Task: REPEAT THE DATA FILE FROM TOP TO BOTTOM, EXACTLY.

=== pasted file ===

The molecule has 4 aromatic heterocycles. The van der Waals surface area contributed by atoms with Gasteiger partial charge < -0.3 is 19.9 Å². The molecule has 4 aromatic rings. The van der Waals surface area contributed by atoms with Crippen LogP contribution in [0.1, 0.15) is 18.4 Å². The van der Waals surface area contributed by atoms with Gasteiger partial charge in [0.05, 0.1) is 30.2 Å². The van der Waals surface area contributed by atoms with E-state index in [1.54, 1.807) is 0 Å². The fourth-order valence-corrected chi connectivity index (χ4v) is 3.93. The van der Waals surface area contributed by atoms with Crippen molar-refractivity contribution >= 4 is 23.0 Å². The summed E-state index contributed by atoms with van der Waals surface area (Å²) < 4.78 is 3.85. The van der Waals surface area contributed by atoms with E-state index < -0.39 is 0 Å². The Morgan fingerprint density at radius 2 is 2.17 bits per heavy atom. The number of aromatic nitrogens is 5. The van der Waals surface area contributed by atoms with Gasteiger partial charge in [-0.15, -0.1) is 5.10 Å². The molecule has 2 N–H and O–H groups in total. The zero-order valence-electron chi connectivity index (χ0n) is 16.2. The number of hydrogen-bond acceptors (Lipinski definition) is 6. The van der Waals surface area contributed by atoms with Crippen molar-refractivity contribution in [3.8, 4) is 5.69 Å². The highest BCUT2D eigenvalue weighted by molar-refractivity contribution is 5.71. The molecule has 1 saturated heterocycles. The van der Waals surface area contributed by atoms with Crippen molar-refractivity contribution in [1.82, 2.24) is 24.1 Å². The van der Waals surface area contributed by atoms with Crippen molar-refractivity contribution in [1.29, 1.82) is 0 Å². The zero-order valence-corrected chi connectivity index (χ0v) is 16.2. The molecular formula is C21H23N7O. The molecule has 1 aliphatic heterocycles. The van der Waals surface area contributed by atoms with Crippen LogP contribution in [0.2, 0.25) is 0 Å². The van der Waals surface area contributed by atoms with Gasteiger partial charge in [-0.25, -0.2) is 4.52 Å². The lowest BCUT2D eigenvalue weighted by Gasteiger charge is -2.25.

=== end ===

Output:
The molecule has 4 aromatic heterocycles. The van der Waals surface area contributed by atoms with Gasteiger partial charge < -0.3 is 19.9 Å². The molecule has 4 aromatic rings. The van der Waals surface area contributed by atoms with Crippen LogP contribution in [0.1, 0.15) is 18.4 Å². The van der Waals surface area contributed by atoms with Gasteiger partial charge in [0.05, 0.1) is 30.2 Å². The van der Waals surface area contributed by atoms with E-state index in [1.54, 1.807) is 0 Å². The fourth-order valence-corrected chi connectivity index (χ4v) is 3.93. The van der Waals surface area contributed by atoms with Crippen molar-refractivity contribution >= 4 is 23.0 Å². The summed E-state index contributed by atoms with van der Waals surface area (Å²) < 4.78 is 3.85. The van der Waals surface area contributed by atoms with E-state index < -0.39 is 0 Å². The Morgan fingerprint density at radius 2 is 2.17 bits per heavy atom. The number of aromatic nitrogens is 5. The van der Waals surface area contributed by atoms with Gasteiger partial charge in [-0.15, -0.1) is 5.10 Å². The molecule has 2 N–H and O–H groups in total. The zero-order valence-electron chi connectivity index (χ0n) is 16.2. The number of hydrogen-bond acceptors (Lipinski definition) is 6. The van der Waals surface area contributed by atoms with Crippen molar-refractivity contribution in [3.8, 4) is 5.69 Å². The highest BCUT2D eigenvalue weighted by molar-refractivity contribution is 5.71. The molecule has 1 saturated heterocycles. The van der Waals surface area contributed by atoms with Crippen molar-refractivity contribution in [1.82, 2.24) is 24.1 Å². The van der Waals surface area contributed by atoms with Crippen molar-refractivity contribution in [1.29, 1.82) is 0 Å². The zero-order valence-corrected chi connectivity index (χ0v) is 16.2. The molecular formula is C21H23N7O. The molecule has 1 aliphatic heterocycles. The van der Waals surface area contributed by atoms with Crippen LogP contribution in [0.2, 0.25) is 0 Å². The van der Waals surface area contributed by atoms with Gasteiger partial charge in [-0.25, -0.2) is 4.52 Å². The lowest BCUT2D eigenvalue weighted by Gasteiger charge is -2.25.